Is there a local restaurant you frequent where the food is perhaps average, but the service is top notch? There's nothing like warmly being greeted as you walk into a restaurant, being called by name and being made to feel welcome. The owners or servers may laugh and joke with you. They may ask you about your children and be quite sincere about an interest in them. They refill your drink before you have to ask. Great service may make up for average food. However, if you were entertaining the general counsel of your biggest client visiting from out of state, would you take them there? Probably not.

You can have a superior work product and a superior result for the client, but that is only half of the battle-the "technical quality" part. Service quality is another thing entirely. The superior lawyer strives to prevail on both aspects of the relationship. The problem is that you do not get to judge that part of the equation; only the clients do. Their opinion of your service is all that matters. If your opinion is that you are not really delivering the best client services possible, you can only imagine what some of your clients may be thinking.

When Perception is Reality

Implementation of a client-centered law practice rests on the understanding that the client is the sole judge of how good your law firm service was for their situation. You know you cannot please everyone. Many clients will be unhappy about having to be involved with the legal process. Many clients were forced to hire a lawyer due to events outside of their control. They may believe that they did everything right or "should" have the right to behave as they did. They may have a bad attitude. However, all of that does not matter. They are the sole judges of your practice for their matters as surely as the trial judge is the sole decision-maker when ruling on your case in litigation. The only difference is that with disgruntled clients, there is no appeal, so their perception is truly your reality.1 It is the clients' perceptions that will result in either future referrals or, perhaps, a future bar complaint.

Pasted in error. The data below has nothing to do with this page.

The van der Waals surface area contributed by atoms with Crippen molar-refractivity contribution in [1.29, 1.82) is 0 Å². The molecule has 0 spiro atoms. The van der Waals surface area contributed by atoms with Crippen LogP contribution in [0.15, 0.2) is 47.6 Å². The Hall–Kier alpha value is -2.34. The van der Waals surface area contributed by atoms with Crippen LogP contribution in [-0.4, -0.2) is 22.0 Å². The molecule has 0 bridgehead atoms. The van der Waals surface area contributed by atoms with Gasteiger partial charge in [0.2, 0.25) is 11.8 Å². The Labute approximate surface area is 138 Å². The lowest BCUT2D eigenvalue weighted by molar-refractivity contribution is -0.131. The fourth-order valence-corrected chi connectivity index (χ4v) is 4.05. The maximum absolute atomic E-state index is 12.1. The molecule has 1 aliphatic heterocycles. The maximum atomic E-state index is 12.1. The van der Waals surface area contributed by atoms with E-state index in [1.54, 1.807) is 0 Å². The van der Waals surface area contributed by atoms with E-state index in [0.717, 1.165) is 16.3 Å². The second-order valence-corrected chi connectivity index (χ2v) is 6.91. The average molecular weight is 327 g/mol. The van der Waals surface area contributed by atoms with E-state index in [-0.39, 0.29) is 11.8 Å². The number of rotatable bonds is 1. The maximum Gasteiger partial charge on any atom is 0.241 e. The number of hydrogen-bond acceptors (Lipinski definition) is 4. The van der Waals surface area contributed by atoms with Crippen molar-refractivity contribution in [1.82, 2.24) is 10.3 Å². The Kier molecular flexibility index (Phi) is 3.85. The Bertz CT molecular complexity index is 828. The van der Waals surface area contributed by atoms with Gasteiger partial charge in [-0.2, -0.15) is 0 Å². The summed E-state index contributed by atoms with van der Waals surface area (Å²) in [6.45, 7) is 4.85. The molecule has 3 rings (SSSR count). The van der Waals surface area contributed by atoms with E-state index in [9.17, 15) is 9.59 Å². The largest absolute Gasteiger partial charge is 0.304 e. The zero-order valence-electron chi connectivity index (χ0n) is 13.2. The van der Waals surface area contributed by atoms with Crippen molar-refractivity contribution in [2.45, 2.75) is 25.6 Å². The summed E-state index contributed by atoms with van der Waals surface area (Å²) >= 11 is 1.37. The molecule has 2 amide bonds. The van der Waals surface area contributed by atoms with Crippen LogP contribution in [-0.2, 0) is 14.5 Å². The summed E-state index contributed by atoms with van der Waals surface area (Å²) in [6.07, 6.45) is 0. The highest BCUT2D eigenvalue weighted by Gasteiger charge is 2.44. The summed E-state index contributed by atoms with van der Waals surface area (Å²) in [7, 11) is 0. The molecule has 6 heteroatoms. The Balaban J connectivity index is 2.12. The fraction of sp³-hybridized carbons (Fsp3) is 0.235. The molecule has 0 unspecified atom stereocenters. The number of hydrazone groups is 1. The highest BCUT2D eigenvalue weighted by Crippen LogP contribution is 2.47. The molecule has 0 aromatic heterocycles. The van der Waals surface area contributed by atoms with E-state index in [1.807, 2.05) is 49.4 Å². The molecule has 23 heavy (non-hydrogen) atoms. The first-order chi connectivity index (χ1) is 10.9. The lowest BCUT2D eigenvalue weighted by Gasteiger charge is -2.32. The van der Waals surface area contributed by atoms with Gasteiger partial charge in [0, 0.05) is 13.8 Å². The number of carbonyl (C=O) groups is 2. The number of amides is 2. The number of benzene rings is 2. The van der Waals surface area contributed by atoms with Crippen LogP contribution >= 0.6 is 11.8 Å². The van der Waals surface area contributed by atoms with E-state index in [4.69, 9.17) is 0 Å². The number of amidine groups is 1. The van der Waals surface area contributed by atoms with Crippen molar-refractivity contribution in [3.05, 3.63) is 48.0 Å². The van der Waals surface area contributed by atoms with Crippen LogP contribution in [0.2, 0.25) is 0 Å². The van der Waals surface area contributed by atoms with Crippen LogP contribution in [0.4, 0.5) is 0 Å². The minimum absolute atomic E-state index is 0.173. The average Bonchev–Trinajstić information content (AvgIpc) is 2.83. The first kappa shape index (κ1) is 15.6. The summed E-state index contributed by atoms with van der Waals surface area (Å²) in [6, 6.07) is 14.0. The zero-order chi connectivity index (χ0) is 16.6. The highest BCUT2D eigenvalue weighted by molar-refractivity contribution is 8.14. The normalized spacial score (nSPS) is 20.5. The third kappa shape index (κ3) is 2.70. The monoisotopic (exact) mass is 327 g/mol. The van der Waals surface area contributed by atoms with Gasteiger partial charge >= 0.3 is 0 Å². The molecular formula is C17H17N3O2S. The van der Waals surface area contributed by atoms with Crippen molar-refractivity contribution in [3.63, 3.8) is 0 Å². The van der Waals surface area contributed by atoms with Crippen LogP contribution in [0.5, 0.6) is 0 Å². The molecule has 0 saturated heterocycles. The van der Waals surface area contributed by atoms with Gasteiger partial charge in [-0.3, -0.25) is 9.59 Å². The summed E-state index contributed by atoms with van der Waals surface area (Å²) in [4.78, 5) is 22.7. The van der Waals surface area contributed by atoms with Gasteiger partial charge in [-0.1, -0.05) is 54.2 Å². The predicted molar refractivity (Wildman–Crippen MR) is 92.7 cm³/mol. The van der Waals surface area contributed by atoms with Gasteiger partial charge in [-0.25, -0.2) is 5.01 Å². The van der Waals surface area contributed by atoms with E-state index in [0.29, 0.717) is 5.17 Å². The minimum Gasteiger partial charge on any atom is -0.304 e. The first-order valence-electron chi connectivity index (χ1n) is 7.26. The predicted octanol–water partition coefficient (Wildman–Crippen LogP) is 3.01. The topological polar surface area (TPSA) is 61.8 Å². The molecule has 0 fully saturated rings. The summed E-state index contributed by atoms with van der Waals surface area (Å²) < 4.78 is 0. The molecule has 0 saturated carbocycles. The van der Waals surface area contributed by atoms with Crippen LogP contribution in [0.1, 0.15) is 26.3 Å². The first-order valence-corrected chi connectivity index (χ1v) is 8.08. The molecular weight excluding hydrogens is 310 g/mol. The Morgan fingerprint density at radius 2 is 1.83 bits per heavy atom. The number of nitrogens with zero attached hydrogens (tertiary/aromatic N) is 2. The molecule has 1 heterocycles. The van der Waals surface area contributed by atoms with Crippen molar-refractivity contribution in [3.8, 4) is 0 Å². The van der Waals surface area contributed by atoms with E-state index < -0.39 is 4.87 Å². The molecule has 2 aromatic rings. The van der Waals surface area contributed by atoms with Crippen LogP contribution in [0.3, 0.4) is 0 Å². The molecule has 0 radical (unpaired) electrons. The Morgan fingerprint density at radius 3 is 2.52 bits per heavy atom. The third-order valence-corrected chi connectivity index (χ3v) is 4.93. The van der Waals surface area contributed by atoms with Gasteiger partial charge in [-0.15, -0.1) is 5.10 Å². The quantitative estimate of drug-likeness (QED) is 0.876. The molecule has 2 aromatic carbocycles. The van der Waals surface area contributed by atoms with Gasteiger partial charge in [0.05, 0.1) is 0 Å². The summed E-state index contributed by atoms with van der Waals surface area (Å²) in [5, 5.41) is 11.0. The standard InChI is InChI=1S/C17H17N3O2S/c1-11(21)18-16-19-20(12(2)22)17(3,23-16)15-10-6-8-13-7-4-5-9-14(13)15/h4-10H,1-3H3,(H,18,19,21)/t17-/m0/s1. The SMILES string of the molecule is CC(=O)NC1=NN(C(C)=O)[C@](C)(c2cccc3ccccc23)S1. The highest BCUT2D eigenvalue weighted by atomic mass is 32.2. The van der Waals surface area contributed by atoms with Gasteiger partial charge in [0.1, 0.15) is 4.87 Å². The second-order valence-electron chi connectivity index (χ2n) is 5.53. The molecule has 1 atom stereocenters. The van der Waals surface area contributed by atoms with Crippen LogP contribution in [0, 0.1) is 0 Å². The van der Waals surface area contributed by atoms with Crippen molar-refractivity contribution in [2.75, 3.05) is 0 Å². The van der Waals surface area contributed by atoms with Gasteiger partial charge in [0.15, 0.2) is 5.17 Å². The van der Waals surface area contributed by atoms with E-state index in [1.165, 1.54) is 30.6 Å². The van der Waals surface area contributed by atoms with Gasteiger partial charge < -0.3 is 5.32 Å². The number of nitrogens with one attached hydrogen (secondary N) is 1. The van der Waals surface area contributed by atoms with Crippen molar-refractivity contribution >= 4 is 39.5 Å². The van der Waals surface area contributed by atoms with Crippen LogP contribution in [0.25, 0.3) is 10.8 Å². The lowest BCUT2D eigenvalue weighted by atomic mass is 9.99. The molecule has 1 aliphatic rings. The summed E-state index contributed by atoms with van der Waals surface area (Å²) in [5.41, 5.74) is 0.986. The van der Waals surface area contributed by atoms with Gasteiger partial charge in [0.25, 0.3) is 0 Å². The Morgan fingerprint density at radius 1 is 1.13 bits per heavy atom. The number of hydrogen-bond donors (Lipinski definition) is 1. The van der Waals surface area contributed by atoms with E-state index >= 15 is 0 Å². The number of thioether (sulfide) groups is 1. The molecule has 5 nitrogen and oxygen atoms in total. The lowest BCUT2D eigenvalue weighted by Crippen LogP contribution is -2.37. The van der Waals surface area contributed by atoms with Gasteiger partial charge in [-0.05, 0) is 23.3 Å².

Clients tend to base their perceptions of their lawyers on many things that were not covered in law school. Your brief may have been letter perfect and opposing counsel may have had an inaccurate statement of the law, but this may blow right by the client. On the other hand, if the receptionist is snooty or you always sound like you are trying to get rid of your clients when you are talking with them on the phone, that they will remember!

Just as in the example of poor service in the restaurant, things that may be accorded great weight are the tone of a receptionist's voice, the amount of time a client is left on hold on the phone, the promptness of returned phone calls, the physical appearance of an attorney's office, or how quickly copies of pleadings and correspondence are routinely mailed to the client. Such factors may contribute more to your client's perception of the quality of services rendered than matters lawyers are trained to consider important. See the graphic of the quality services grid.

Law school training perhaps does not serve lawyers well in this area because lawyers are trained to disregard the irrelevant and focus on only the important facts. However, the so-called relevant facts may not be the most important facts from the client's point of view. To dismiss the client's important facts out of hand as irrelevant is to reinforce many negative stereotypes about the legal profession. Here are a couple of examples.

The lawyer has an initial interview on a wrongful death case where the potential clients are the woman's three surviving children. The most important facts from the standpoint of the case have to do with the cause and manner of death and whether any third party might be found to be negligent. However, the most important and significant fact as far as the clients are concerned is that their mother is dead. We all appreciate that sensitivity is important when discussing items like pain and suffering with them.